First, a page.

And the corresponding Angular app:

var module = angular.module("Monitoring", ['elasticsearch']);

module.service('client', function (esFactory) {
  return esFactory({
    host: 'localhost:9200'
  });
});

module.controller('Monitoring', ['$scope', 'client', function ($scope, client) {
var indexName = 'myindex';
client.search({
index: indexName,
body: {
  "size":0,
  "query": {
    "query_string": {
      "query": "tags:request_completed AND timestamp:[now-1d/d TO *]"
     }
  },
  "aggs": {
    "group_by_uri": {
      "terms": {
        "field": "uri.raw",
        "min_doc_count": 1,
        "size":10,
        "order": {
          "avg_per_uri": "desc"
        }
      },
      "aggs": {
        "avg_per_uri": {
          "avg": {"field": "duration"}
        }
      }
    }
  }
}
}, function(error, response) {
  $scope.top_slow = response.aggregations.group_by_uri.buckets;
});

$scope.details_of = function(url) {
client.search({
index: indexName,
body: {
  "size": 100,
  "sort": [
    { "timestamp": "asc" }
  ],
  "query": {
    "query_string": {
      "query": 'timestamp:[now-1d/d TO *] AND uri:"' + url + '"'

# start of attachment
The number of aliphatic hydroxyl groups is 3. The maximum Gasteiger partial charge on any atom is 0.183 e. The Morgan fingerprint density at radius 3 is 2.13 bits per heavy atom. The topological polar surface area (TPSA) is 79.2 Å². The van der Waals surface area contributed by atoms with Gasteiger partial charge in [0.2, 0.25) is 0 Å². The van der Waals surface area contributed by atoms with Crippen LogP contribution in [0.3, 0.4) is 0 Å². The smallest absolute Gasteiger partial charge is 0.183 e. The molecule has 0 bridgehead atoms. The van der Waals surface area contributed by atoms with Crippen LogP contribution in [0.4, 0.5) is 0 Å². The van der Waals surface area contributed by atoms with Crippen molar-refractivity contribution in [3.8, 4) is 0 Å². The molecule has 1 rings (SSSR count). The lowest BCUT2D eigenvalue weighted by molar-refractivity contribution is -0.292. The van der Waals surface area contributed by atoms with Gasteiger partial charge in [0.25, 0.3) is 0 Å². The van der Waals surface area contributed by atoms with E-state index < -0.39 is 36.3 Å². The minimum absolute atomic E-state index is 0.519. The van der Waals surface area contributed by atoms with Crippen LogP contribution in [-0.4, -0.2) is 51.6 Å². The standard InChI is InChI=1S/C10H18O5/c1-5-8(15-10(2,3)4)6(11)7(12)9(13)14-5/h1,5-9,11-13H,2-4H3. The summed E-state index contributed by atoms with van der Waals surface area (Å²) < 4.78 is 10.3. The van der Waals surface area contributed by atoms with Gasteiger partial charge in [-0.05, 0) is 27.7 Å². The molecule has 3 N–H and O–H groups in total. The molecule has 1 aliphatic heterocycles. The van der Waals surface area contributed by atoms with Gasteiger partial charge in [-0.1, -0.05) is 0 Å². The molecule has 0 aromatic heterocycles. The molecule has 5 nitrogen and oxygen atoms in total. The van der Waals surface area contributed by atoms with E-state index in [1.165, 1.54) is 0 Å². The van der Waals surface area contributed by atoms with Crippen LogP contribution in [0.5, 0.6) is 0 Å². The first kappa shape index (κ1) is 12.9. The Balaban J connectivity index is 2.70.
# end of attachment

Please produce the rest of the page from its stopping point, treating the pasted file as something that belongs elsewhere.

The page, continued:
}
  },
}
}, function(error, response) {
  $scope.details = response.hits.hits;
});
};
}]);

This is just a start. Now we could filter out the errors, combine logs from different sources or write visualisations with d3. At least we see where performance problems lie and take further steps at the right places.

How to speed up your ORM queries of n x m associations

What causes a speedup like this? (all numbers are in ms)

Disclaimer: the absolute benchmark numbers are for illustration purposes, the relationship and the speedup between the different approaches are important (just for the curious: I measured 500 entries per table in a PostgreSQL database with both Rails 4.1.0 and Grails 2.3.8 running on Java 7 on a recent MBP running OSX 10.8)

Say you have the model classes Book and (Book)Writer which are connected via a n x m table named Authorship:

A typical query would be to list all books with its authors like:

Fowler, Martin: Refactoring

A straight forward way is to query all authorships:

In Rails:

# 1500 ms
Authorship.all.map {|authorship| "#{authorship.writer.lastname}, #{authorship.writer.firstname}: #{authorship.book.title}"}